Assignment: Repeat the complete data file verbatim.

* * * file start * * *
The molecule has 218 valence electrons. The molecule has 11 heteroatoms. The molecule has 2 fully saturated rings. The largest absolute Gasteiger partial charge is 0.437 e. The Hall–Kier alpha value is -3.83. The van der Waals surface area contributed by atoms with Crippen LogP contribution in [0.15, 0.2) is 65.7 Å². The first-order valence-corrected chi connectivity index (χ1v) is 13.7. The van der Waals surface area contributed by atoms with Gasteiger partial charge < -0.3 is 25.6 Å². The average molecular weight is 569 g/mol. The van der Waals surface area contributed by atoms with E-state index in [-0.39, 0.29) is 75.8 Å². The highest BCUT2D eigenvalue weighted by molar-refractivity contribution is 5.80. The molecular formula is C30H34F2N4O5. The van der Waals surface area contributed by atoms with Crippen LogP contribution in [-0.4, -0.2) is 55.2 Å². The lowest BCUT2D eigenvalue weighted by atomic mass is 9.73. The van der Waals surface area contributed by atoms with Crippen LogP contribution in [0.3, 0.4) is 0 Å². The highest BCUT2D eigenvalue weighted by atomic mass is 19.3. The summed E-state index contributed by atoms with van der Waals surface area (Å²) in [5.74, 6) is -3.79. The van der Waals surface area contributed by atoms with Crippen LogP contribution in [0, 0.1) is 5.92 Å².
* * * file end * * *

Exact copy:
The molecule has 218 valence electrons. The molecule has 11 heteroatoms. The molecule has 2 fully saturated rings. The largest absolute Gasteiger partial charge is 0.437 e. The Hall–Kier alpha value is -3.83. The van der Waals surface area contributed by atoms with Crippen LogP contribution in [0.15, 0.2) is 65.7 Å². The first-order valence-corrected chi connectivity index (χ1v) is 13.7. The van der Waals surface area contributed by atoms with Gasteiger partial charge < -0.3 is 25.6 Å². The average molecular weight is 569 g/mol. The van der Waals surface area contributed by atoms with E-state index in [-0.39, 0.29) is 75.8 Å². The highest BCUT2D eigenvalue weighted by molar-refractivity contribution is 5.80. The molecular formula is C30H34F2N4O5. The van der Waals surface area contributed by atoms with Crippen LogP contribution in [-0.4, -0.2) is 55.2 Å². The lowest BCUT2D eigenvalue weighted by atomic mass is 9.73. The van der Waals surface area contributed by atoms with Crippen LogP contribution in [0.3, 0.4) is 0 Å². The highest BCUT2D eigenvalue weighted by atomic mass is 19.3. The summed E-state index contributed by atoms with van der Waals surface area (Å²) in [5.74, 6) is -3.79. The van der Waals surface area contributed by atoms with Crippen LogP contribution in [0, 0.1) is 5.92 Å².